Extreme Outdoor Activities You Should Try in Milwaukee This Winter

Don’t let winter get you down. Embrace the ice and snow with these thrilling outdoor options to enjoy winter in Wisconsin.

Winter in Wisconsin can be long and daunting. But it can also be exhilarating if you choose to embrace it. We’ve rounded up the top opportunities to enjoy the season for both thrill-seekers and the more risk-averse in some of the most beautiful natural locations, all within less than an hour of the city. (And don’t miss our sledding guide: 12 Great Sledding Hills and Parks in Milwaukee.)

Hiking or cross country skiing

Lapham Peak in Delafield
W329 N846 County Road C
Cross country skiing is the safer, more aerobic version of downhill skiing, and it can be done virtually anywhere. Lapham Peak has plenty of groomed trails and natural landscapes for skiing and hiking, and it doesn’t take a ton of practice to find your groove. Ski rentals are available at Wheel and Sprocket locations and several other spots around town.


The Rock complex in Franklin
7900B W. Crystal Ridge Rd.
The Rock’s snow park has several chutes and a conveyor lift to the top of the hill to make tubing a more thrilling ride than your childhood sledding days. Rates range from $15-17, depending on the days and hours. Gather a group and try adult tubing on Friday and Saturday nights from 9-11 p.m., which includes tubing and four Miller Lite taps or single rail drink vouchers all for $29. A fun, but chillier way to catch a buzz.

Ice Skating

The Lynden Sculpture Garden
2145 W. Brown Deer Rd.
Red Arrow Park isn’t the only place to ice skate in Milwaukee. Tucked back off a busy road is an old farmhouse-turned sculpture garden with plenty of activities and programs for kid and adults. For the winter months, the Lynden Scultpture Garden will offer ice skating on one of the ponds on Saturdays and Sundays when weather and ice conditions permit. General admission is $9 or $7 for students and seniors. Members and children under 6 are free. Admission includes access to the sculpture garden and house.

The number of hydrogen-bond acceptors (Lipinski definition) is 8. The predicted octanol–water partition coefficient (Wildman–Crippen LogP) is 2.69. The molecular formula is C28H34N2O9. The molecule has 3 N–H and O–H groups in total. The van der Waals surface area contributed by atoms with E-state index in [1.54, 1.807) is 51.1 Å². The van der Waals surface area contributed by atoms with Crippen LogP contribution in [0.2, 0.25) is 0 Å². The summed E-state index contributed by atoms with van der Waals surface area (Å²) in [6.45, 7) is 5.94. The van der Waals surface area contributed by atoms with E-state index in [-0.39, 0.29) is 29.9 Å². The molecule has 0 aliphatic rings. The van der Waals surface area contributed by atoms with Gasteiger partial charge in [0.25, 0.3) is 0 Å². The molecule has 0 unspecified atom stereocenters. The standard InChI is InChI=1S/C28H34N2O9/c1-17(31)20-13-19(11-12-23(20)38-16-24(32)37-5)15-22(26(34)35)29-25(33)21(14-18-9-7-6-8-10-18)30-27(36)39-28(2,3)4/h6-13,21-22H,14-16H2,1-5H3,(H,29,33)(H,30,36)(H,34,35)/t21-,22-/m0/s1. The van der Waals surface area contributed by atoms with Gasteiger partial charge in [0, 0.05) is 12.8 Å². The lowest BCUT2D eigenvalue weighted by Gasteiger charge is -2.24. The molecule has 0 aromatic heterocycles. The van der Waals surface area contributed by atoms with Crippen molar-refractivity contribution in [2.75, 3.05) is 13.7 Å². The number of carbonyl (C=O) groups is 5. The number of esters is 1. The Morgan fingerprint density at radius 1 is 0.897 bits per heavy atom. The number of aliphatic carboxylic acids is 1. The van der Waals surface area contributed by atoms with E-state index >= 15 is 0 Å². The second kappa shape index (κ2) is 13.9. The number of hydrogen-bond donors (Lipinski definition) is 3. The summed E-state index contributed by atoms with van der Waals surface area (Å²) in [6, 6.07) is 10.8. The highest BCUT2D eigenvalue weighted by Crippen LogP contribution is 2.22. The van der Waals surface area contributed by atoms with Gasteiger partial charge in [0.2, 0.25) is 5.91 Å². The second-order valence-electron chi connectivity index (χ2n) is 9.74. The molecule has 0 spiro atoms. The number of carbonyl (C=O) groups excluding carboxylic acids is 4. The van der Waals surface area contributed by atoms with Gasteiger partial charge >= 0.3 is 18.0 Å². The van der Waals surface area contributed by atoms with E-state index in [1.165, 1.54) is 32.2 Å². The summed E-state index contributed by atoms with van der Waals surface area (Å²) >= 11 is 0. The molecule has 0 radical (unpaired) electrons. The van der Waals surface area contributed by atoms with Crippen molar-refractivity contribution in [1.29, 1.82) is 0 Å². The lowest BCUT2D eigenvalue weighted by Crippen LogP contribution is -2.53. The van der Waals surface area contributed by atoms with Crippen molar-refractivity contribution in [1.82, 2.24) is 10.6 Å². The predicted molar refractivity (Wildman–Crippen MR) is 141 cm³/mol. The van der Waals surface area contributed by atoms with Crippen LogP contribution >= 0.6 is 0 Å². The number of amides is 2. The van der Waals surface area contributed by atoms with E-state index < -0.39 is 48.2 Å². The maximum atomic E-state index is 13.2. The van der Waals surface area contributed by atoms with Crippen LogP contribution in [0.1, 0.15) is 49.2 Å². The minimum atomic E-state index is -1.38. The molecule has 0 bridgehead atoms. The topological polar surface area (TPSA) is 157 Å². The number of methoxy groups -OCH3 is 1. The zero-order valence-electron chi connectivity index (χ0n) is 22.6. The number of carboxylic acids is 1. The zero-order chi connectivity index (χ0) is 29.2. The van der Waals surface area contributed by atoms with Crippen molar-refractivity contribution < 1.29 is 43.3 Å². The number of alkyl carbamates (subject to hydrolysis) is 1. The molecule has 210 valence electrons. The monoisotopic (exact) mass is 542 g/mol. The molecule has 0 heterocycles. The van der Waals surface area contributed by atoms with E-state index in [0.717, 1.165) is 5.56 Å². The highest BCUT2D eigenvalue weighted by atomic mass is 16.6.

Riding or racing fat bikes

Fat bikes are all the rage, and the girthy tires (3.7” or more) allow people to tear through any terrain – especially snow. Wheel and Sprocket organized the Hugh Jass race series for all levels this fall and winter. The rules are simple: between each lap, all participants play Hammaschlagen, and the first person to put their number plate in the tire bucket after completing all laps will be named the category winner. There are still three races left in the series. Check out Race #6 at Kletzsch Park in Glendale on January 20, which is closest to the city. Extra points if you race in flannel. Fat bike rentals are available at the races if you make a reservation in advance, or anytime at Wheel and Sprocket Delafield for $40/day.

Fat bikes. Photo courtesy Julian Kegel.

Downhill skiing or snowboarding

It’s never too late to learn to ski, and the tame hills of Wisconsin are a great place to practice. Or, if you’ve been skiing for years and can’t get out West, get your fix at one of these well-maintained resorts, all within an hour of the city. Check the websites for hours, rates and snow conditions before you plan to go.

Grand Geneva in Lake Geneva is a great spot if you prefer a little skiing and a lot of lounging by a cozy fire, with a hot toddy and an elegant meal to follow. (And maybe a spa treatment afterwards, too.) Make a weekend of it and stay in one of the guest rooms at this resort with lots to offer.

Alpine Valley in Elkhorn transforms from a concert venue to a ski hill in the winter. There are several quick runs and even three terrain parks, making this spot the best option is snowboarding if more your style. They also offer a ski and ride school if you’re new to the sport.

Sunburst in Kewaskum and Little Switzerland in Slinger are both smaller hills that cater more to families and groups. They also offer lessons and tubing.



Jenna Kashou is a writer, storyteller and journalist specializing in lifestyle and culture feature writing for print and web. She is a frequent contributor to Milwaukee Magazine, MKE Lifestyle Magazine, The Business Journal and more. She was chosen as the fifth writer in residence at the historic Pfister Hotel where she wrote about and photographed guests and events. A Milwaukee native, Kashou has lived abroad and visited far-flung locales like Greece, Portugal, Spain, Brazil, and Argentina. She has always had an enormous sense of pride for her hometown and spreads this Milwaukee love everywhere she goes.